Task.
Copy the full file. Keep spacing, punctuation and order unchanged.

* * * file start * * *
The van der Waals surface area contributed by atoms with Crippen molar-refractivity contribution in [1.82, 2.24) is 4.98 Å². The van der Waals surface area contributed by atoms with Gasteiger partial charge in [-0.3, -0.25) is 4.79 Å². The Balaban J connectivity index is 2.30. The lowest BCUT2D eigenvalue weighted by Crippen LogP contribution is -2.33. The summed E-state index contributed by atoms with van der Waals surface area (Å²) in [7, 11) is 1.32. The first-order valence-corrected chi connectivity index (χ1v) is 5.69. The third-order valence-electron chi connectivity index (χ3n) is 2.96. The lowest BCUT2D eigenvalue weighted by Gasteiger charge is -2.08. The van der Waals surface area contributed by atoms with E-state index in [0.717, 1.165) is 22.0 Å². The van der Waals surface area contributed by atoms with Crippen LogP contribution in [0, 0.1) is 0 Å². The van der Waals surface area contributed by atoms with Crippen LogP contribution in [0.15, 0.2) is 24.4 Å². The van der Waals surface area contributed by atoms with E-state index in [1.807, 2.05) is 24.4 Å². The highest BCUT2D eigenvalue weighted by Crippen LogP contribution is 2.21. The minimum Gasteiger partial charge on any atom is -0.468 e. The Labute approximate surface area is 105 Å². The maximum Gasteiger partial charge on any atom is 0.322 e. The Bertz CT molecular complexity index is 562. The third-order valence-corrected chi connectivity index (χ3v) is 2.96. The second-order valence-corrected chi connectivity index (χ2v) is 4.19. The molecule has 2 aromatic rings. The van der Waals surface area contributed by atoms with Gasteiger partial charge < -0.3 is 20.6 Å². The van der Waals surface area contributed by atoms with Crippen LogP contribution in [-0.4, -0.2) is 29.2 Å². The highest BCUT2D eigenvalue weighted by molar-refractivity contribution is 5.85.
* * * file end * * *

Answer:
The van der Waals surface area contributed by atoms with Crippen molar-refractivity contribution in [1.82, 2.24) is 4.98 Å². The van der Waals surface area contributed by atoms with Gasteiger partial charge in [-0.3, -0.25) is 4.79 Å². The Balaban J connectivity index is 2.30. The lowest BCUT2D eigenvalue weighted by Crippen LogP contribution is -2.33. The summed E-state index contributed by atoms with van der Waals surface area (Å²) in [7, 11) is 1.32. The first-order valence-corrected chi connectivity index (χ1v) is 5.69. The third-order valence-electron chi connectivity index (χ3n) is 2.96. The lowest BCUT2D eigenvalue weighted by Gasteiger charge is -2.08. The van der Waals surface area contributed by atoms with E-state index in [0.717, 1.165) is 22.0 Å². The van der Waals surface area contributed by atoms with Crippen LogP contribution in [0, 0.1) is 0 Å². The van der Waals surface area contributed by atoms with Crippen LogP contribution in [0.15, 0.2) is 24.4 Å². The van der Waals surface area contributed by atoms with E-state index in [1.807, 2.05) is 24.4 Å². The highest BCUT2D eigenvalue weighted by Crippen LogP contribution is 2.21. The minimum Gasteiger partial charge on any atom is -0.468 e. The Labute approximate surface area is 105 Å². The maximum Gasteiger partial charge on any atom is 0.322 e. The Bertz CT molecular complexity index is 562. The third-order valence-corrected chi connectivity index (χ3v) is 2.96. The second-order valence-corrected chi connectivity index (χ2v) is 4.19. The molecule has 2 aromatic rings. The van der Waals surface area contributed by atoms with Gasteiger partial charge < -0.3 is 20.6 Å². The van der Waals surface area contributed by atoms with Crippen LogP contribution in [-0.4, -0.2) is 29.2 Å². The highest BCUT2D eigenvalue weighted by molar-refractivity contribution is 5.85.